UE Local 896-COGS, the democratic, rank-and-file union of graduate workers at the University of Iowa (UI), is continuing our fight for a safe and healthy workplace in response to institutional negligence regarding the ongoing COVID-19 pandemic.
Extraordinarily, UI administrators have refused to enact any COVID safety policies for the fall semester: no mask mandate, no vaccine mandate, no surveillance testing. At the start of the academic year, in a laughable attempt to stifle our speech, UI even attempted to ban classroom teachers from discussing COVID with students, a decision they quickly reversed after intense public scrutiny. The Board of Regents — who the state governor undemocratically appoints — have actively opposed local action to prevent the spread of COVID, including stating that a city-wide mask mandate enacted by the mayor of Iowa City does not apply to the university.
Despite pleas from faculty, staff, and graduate assistants, the UI administration has been content with allowing their employees to be exposed to COVID. At the same time, they continue to hold many of their meetings online, via Zoom. With no way for instructors to enforce mask-wearing in classrooms, research labs, or even in our own offices, exposure to the virus is high — making working conditions unsafe. Indeed, an average of only three students out of twenty-five choose to wear a mask in the classes the authors of this article teach. In addition, many rooms lack proper ventilation, and there is a woefully inadequate two-day limit for taking classes online. Taken together, these factors have made for an immensely distressing semester for graduate workers, especially those of us who are parents, caretakers, immunocompromised, or care for those who are. They fear they may catch COVID in the workplace and bring the potentially lethal virus home to their family.
UE Local 896-COGS has been resolute in our response to UI’s complete abdication of leadership and has mobilized our members to advocate for commonsense safety measures to prevent the spread of the virus. On Thursday, September 2, we organized a ‘die-in’ protest on the Pentacrest (the center of campus) to draw attention to the university’s failure to act. Our demonstration landed on the front page of Eastern Iowa’s daily regional newspaper. State media widely covered it, and, rather amusingly, the rally even drew the ire of Fox News’ late-night talking head Greg Gutfield.
Because the UI has not instituted surveillance testing and made self-reporting positive COVID tests a needlessly arduous process, it was nearly impossible to determine the precise impact and extent of COVID transmission. In the face of this lack of transparency, COGS mobilized stewards and leaders within departments to circulate questionnaires to all graduate workers about their present working conditions. Each week, members tabled in high-trafficked areas of campus, soliciting grad workers for information about their working conditions. We learned about the extent to which grad workers were teaching in classrooms where students were not masking up. They informed us that many of their students were missing class because of positive COVID diagnoses or potential exposure, which created additional work for teaching assistants who were burdened with extra lesson planning and grading to accommodate sick students. We gathered this information and up-to-date numbers on COVID hospitalizations at the university hospital (with the help of union nurses). We relayed this information back to our members, demonstrating that the union and our members would be the authority to report the working conditions at UI amid COVID.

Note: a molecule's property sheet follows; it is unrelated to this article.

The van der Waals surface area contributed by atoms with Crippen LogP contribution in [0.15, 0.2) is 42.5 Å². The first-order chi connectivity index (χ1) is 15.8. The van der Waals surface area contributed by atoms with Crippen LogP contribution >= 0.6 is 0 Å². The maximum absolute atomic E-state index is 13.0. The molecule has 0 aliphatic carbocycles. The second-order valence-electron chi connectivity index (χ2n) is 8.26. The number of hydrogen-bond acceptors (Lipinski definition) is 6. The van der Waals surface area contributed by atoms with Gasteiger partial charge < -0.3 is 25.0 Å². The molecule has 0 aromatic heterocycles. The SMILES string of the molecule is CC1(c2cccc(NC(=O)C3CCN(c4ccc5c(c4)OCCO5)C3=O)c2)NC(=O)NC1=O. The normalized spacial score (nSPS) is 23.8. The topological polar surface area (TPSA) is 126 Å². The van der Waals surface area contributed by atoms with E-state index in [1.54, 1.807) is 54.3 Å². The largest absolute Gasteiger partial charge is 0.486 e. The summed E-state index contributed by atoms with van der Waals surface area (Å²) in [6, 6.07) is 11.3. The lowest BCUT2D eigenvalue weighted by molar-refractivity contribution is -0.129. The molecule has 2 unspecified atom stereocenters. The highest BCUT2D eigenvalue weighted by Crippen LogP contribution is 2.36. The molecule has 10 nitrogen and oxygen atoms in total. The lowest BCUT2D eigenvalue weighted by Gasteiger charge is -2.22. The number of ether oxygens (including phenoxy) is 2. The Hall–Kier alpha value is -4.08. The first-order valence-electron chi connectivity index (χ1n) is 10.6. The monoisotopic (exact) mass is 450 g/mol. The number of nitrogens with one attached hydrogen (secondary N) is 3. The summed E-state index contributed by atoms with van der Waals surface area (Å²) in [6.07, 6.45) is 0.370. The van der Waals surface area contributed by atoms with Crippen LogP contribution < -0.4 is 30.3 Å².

With this information, we filed a level three emergency grievance, stating that the university’s stance violated their policies and federal labor law, and submitted a complaint to the Occupational Safety and Health Administration (OSHA). The day after we filed our OSHA complaint, one of our members designed our own OSHA flyer, indicating that UE Local 896-COGS had filed an OSHA complaint about an unsafe workplace and for grad workers to contact the union with their concerns. That week, members came to the COGS office and picked up these flyers to display throughout university buildings.
The UI administrators dismissed the grievance — alleging those concerns weren’t grievable and that their health and safety protocols regarding COVID (which is to say, none) were in keeping with state laws. However, OSHA has followed up on our complaint, visiting UI in October, and is presently conducting interviews with concerned workers.
We know the spread of COVID has consequences that exceed the boundaries of the university: the wider Iowa City community is being put at significant risk by the negligence of UI. That’s why COGS has kept up the pressure at the start of November by asking members to write and ring the Board of Regents before their monthly meeting to demand they start taking action on COVID safety.
By refusing to require masks, vaccines, or regular testing, the Board of Regents is pretending the pandemic is over to appease the governor’s donors and protect the university’s wallet. COGS knows that the science says differently: at the time of writing, November 6, cases have increased by 43 percent in Johnson County in the last fourteen days.
Despite institutional indifference, COGS will continue to fight for safe working conditions: the health of our members, our students, the immunocompromised, and the entire community is at stake.